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Sustainability 2013, 5(11), 4688-4705;

Governance and the Gulf of Mexico Coast: How Are Current Policies Contributing to Sustainability?

National Health and Environmental Effects Research Laboratory, Office of Research and Development, USA Environmental Protection Agency, 1 Sabine Island Drive, Gulf Breeze, FK 32541, USA
Author to whom correspondence should be addressed.
Received: 23 August 2013 / Revised: 23 October 2013 / Accepted: 30 October 2013 / Published: 7 November 2013
(This article belongs to the Special Issue Government Policy and Sustainability)
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The quality of life and economies of coastal communities depend, to a great degree, on the ecological integrity of coastal ecosystems. Paradoxically, as more people are drawn to the coasts, these ecosystems and the services they provide are increasingly stressed by development and human use. Employing the coastal Gulf of Mexico as an example, we explore through three case studies how government policies contribute to preventing, mitigating, or exacerbating the degradation of coastal ecosystems. We consider the effectiveness of the current systems, what alternate or additional policy solutions might be needed to ensure the sustainability of the region and its quality of life, and what this example can tell us about the sustainability of coastal systems globally. In our examples, among other aspects, policies that are proactive and networked governance structures are observed to favor sustainable outcomes, in contrast to reactive policies and hierarchical models of governance. View Full-Text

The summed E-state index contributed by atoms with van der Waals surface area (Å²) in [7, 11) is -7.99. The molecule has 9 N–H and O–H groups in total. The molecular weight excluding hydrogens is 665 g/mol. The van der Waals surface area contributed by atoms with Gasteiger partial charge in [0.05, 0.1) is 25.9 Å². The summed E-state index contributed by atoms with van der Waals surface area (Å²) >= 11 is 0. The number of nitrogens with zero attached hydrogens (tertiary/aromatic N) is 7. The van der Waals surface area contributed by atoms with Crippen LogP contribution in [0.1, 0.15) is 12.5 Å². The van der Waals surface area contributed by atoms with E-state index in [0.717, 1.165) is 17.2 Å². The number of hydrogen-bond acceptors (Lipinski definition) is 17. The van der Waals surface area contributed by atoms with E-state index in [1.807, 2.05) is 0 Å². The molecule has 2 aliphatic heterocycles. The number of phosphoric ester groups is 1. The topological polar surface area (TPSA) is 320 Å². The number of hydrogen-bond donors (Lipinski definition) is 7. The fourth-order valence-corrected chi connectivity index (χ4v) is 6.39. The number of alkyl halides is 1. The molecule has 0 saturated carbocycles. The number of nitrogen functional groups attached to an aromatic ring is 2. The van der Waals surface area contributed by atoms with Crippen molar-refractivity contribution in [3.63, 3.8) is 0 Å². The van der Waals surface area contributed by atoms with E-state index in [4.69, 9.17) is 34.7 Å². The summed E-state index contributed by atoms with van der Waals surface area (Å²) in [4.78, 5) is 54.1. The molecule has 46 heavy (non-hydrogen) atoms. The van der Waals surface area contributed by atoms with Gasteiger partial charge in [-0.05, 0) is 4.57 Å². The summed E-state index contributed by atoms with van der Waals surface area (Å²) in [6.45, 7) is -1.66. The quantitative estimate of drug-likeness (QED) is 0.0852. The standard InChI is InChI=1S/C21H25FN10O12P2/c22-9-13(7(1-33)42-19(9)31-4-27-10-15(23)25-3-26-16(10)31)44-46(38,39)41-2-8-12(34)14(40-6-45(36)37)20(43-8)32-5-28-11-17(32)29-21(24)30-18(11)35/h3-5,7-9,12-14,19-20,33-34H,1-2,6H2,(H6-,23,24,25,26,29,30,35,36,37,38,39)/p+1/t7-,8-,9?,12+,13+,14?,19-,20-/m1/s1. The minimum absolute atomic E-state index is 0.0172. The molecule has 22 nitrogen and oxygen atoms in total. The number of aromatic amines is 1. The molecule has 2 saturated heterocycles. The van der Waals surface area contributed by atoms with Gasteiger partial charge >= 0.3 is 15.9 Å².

Keywords: Tampa Bay; Coastal Louisiana; marine fisheries; governance networks Tampa Bay; Coastal Louisiana; marine fisheries; governance networks

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This is an open access article distributed under the Creative Commons Attribution License (CC BY 3.0).

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Jordan, S.; Benson, W. Governance and the Gulf of Mexico Coast: How Are Current Policies Contributing to Sustainability? Sustainability 2013, 5, 4688-4705.

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